While I’m still procrastinating about sitting down and actually thinking about writing an essay and starting my proper revision, I thought I’d share with you my current favourite songs to listen to on YouTube. I know, it’s important stuff!

Last week on Later Live With Jools Holland (who I saw live in December and reviewed for the Galleon), I was struck by the band Pheonix and their catchily powerful song ‘Entertainment’. The video is excellent and features a dramatic Korean storyline (though I’m not quite sure why). I also really like their song ‘Consolation Prizes’.

I’m also eagerly awaiting the release of Daft Punk’s new album, Random Access Memories, in late May. The current single from the album ‘Get Lucky’ is a real disco treat and will definitely be my soundtrack to the summer. What strangely links both Daft Punk and Phoenix is that they are French groups, and also that ‘Get Lucky’ starts with the line “like the legend of the phoenix”.

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Clubs and societies, Free time, Music, Nightlife, Travels

Day Tripper

Saturday morning arrived, and I found myself on the train to London to meet with friends. An exciting, Japanese-themed day out lay ahead of us.  Once I had met my comrades, we were straight on the Underground to see a LOLcats art exhibition (take a look at this link to get an impression of what we went to see! http://www.lolcats.com/).

We then browsed a few shops, before descending once again for a Tube ride to Piccadilly Circus to find Japan Centre. After scoffing a hot and spicy Japanese chicken dish, there wasn’t much time to take a look because we were once again navigating the Underground system to make it to the Saddler’s Wells theatre. We arrived with little time to spare, and caught a performance of “The Shogun and the English Samurai” at 7.30pm.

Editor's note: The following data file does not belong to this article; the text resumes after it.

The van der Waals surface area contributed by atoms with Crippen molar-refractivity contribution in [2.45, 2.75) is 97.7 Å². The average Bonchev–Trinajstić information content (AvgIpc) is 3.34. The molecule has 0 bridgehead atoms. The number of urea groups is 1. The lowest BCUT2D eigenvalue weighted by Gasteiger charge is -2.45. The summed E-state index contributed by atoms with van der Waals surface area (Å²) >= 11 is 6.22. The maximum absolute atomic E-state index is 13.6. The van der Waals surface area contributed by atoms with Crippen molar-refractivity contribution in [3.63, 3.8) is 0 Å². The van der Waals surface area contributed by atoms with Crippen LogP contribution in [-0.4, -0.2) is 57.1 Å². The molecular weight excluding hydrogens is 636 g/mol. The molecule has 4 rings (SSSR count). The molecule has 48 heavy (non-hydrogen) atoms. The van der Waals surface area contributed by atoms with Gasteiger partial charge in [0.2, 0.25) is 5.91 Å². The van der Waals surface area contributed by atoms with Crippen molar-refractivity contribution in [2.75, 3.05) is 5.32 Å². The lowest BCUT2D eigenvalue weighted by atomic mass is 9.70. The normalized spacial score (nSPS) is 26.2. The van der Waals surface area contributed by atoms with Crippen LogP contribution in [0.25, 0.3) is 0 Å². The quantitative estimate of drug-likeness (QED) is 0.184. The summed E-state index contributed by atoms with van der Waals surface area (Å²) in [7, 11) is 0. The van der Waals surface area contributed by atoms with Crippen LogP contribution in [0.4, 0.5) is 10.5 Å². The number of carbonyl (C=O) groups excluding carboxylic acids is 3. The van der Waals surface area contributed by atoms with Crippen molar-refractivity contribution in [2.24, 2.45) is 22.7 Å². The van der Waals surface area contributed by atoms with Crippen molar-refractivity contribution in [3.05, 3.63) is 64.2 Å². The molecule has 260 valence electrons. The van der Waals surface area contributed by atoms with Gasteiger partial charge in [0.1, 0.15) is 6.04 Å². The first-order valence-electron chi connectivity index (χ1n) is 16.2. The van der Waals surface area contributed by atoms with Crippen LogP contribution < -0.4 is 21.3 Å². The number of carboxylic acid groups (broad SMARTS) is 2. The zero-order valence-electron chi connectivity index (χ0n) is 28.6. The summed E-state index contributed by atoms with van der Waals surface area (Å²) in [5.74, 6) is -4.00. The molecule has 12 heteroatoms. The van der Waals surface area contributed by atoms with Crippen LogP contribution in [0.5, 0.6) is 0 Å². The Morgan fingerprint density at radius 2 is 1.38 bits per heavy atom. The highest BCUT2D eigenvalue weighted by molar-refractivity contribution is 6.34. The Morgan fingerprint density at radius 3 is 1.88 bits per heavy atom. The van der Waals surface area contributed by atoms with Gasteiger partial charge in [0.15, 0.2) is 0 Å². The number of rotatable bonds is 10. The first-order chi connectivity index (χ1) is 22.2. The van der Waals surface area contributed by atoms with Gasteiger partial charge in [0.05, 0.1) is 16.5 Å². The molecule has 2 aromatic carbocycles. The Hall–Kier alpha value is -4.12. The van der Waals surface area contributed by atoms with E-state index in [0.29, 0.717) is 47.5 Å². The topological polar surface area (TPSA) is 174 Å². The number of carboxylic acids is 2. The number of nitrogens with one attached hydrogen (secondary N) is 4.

The theatre was packed out, and being sat right at the very back we still had an excellent view of the production – though it was unbelievable how high above the stage we were! The play was mostly in Japanese (with English titles), and there were moments of hilarity and sadness, as well as samurai battles and great oriental music. It was definitely worth it.

By the time this had finished at 10.45pm, it was a mad dash back to Victoria to nab the last National Express coach back to Porty.

Even arriving home in the early hours of the morning, I was still buzzing. I had a great time! You can’t beat an excellent day out with a group of friends.